Is the new seeds Bill titled against farmers’ interests and is in favour of seed companies ? Discuss.

Published: December 7, 2019

The seed bill 2019 has had two earlier versions in 2004 and 2010, which have been more or less the same. As per the government, a new seeds bill has been introduced to enhance seed replacement rates, specify standards for registration of seed varieties and enforce registration from seed producers to seed retailers. 

However, such goals need to be aligned with the Protection of Plant Varieties and Farmers’ Rights Act, 2001.  Take for example the shift from farm saved seeds to certified seeds, would help raise seed replacement rates is necessary. Certified seeds have higher and stable yields than farm saved ones. Such replacement needs to be done by creating an enabling atmosphere and not policing which is prefered by Private seed companies by forcing farmers to buy their seeds.  

The Indian policy has encouraged the growth of private companies, including foreign players, which constitute around 50% of the market. Such firms demand changes in seeds laws and restriction on the use of previous saved seeds by farmers. Various versions of the seeds bill between 2004 and 2019 has been guided by the private sector interests have guided the formulation of the Seeds Bill.  Many provisions of the bill are against farmer’s interests and are in favour of private seed companies. 

Provisions include – 

  • First, the bill insists on compulsory registration of seeds whereas the PPVFR Act was based on voluntary registration. So when a seed variety is developed by the breeder which has been derived from a traditional variety, the breeder will get exclusive marketing rights but no gain accrues to the farmer as benefit-sharing is dealt with in the PPVFR Act, under which the seed has not been registered.
  • The second provision as per the PPVFR Act, is that all applications for registrations should contain complete data of the parental lines from which the seed variety has been derived including contributions made by the farmers. It allows for an easier identification of beneficiaries and simpler benefit-sharing processes. Whereas the Seeds Bill, on the other hand, does not demand any information while registering a new variety. Thus an important method of recording the contributions of farmers is overlooked and private companies can claim that variety as their own.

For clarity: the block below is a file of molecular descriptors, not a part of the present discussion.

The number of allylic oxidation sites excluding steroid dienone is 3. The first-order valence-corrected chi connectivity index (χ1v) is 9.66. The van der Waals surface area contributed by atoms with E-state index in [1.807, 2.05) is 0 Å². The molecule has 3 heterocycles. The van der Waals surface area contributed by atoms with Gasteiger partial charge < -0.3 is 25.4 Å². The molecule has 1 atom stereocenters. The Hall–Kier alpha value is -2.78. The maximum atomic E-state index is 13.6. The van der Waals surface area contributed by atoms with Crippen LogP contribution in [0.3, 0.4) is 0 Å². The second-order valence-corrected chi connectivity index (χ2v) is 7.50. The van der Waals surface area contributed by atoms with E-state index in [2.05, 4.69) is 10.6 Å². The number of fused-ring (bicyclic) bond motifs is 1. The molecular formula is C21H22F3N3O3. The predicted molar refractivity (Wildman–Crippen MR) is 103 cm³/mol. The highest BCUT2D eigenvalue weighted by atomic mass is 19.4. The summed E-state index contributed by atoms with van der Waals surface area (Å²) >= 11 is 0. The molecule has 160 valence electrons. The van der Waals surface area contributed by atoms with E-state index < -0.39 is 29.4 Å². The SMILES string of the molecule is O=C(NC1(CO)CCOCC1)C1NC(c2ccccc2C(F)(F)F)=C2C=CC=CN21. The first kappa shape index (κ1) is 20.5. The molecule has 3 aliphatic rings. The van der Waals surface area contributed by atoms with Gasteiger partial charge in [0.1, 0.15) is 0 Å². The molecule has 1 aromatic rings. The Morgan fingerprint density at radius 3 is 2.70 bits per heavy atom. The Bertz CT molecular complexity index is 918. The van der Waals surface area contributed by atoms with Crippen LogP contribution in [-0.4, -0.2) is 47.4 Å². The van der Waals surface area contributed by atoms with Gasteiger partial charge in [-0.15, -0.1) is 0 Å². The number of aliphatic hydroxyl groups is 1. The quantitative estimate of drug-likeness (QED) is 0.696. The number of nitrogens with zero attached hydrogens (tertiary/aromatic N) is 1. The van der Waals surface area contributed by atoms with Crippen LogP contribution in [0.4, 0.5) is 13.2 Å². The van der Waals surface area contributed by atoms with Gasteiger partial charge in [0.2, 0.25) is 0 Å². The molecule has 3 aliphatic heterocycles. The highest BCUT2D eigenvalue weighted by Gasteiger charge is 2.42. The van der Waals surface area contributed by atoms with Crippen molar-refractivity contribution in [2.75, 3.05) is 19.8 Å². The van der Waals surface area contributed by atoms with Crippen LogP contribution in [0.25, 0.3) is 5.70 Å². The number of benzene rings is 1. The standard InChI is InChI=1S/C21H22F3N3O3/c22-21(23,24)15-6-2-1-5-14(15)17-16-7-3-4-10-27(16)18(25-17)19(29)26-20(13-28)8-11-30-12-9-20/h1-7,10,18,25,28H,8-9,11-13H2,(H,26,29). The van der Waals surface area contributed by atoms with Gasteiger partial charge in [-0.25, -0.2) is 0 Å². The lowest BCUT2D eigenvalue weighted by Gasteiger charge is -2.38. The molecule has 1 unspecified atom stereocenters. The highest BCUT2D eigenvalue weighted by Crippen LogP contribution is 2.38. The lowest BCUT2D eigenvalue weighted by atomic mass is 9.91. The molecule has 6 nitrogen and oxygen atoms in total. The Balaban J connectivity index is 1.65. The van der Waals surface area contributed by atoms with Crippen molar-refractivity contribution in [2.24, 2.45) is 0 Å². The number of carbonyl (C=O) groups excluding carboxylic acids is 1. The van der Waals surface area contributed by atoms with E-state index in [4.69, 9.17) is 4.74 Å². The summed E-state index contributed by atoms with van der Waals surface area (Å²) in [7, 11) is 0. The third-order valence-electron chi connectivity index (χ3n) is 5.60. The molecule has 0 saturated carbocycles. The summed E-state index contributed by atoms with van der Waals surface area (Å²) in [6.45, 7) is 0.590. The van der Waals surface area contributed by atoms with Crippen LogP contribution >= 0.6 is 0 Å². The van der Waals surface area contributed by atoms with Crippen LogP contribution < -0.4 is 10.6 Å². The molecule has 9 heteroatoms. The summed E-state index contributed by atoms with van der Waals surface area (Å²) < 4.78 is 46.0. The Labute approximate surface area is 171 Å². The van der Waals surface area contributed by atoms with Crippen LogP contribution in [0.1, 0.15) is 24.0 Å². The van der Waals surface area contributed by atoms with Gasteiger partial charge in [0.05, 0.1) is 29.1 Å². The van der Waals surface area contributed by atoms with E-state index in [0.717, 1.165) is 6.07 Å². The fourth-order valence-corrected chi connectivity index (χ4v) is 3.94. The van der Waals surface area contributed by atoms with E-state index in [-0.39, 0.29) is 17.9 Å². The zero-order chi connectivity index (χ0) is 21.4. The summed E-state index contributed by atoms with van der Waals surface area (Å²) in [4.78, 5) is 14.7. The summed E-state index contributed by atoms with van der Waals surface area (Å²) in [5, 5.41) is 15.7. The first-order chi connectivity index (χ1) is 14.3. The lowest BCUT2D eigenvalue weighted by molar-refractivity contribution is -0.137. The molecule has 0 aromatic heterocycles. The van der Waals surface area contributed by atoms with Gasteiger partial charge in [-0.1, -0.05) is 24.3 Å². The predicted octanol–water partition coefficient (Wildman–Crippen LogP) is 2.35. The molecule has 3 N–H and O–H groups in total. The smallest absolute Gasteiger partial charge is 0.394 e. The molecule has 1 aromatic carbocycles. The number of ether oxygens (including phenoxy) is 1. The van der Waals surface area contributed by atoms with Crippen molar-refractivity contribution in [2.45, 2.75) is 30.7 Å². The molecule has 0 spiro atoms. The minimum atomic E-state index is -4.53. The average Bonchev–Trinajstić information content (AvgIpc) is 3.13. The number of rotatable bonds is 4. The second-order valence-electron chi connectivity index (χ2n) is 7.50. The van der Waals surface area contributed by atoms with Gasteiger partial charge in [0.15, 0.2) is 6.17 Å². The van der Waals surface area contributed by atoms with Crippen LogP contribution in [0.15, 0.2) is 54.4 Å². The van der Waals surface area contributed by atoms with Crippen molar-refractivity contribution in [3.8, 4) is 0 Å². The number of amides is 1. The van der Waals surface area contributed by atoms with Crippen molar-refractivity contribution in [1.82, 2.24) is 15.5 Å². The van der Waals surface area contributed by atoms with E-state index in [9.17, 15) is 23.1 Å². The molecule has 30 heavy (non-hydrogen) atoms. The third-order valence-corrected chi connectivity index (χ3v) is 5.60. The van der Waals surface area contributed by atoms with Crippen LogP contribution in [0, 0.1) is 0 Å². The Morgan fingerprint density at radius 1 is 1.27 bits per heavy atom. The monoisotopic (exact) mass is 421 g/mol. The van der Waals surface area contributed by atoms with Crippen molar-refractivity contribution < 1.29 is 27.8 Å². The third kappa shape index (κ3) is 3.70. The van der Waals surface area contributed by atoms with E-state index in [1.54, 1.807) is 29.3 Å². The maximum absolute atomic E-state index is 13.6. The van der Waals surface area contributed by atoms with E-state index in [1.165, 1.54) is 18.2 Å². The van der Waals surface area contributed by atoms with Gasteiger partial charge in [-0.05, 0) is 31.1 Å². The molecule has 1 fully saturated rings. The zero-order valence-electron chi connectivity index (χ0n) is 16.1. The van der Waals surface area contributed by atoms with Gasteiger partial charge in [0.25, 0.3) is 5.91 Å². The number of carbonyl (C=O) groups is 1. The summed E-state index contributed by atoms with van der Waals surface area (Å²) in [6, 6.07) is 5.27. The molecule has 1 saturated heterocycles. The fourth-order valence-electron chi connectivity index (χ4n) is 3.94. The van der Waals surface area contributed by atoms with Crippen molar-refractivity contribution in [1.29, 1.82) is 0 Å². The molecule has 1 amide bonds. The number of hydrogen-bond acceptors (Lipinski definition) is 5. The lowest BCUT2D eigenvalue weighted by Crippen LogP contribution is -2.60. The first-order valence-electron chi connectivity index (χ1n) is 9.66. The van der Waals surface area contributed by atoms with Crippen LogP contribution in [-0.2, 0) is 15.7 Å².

• The PPVFR Act does not allow re-registration of seeds after the validity period. Whereas as per provisions of the Seeds Bill says that private seed companies can re-register their seeds an infinite number of times after the validity period. This gives rise to the ever-greening provision.
  • The provision for regulation of seed prices is neither sufficient nor credible. A strict control on seed prices has been an important demand by farmer organisations.In its absence the seed companies can fix seed prices as they deem fit, leading to sharp rises in costs of cultivation.

Way ahead

Given the growing clout of the private sector and technological advances towards hybrid, a progressive seed laws is a weak defence. The need is to have a strong agricultural research system to ensure one has a choice between hybrids and farm saved seeds. Even if hybrids are appropriate, the seed prices need to be kept affordable and farmer friendly.

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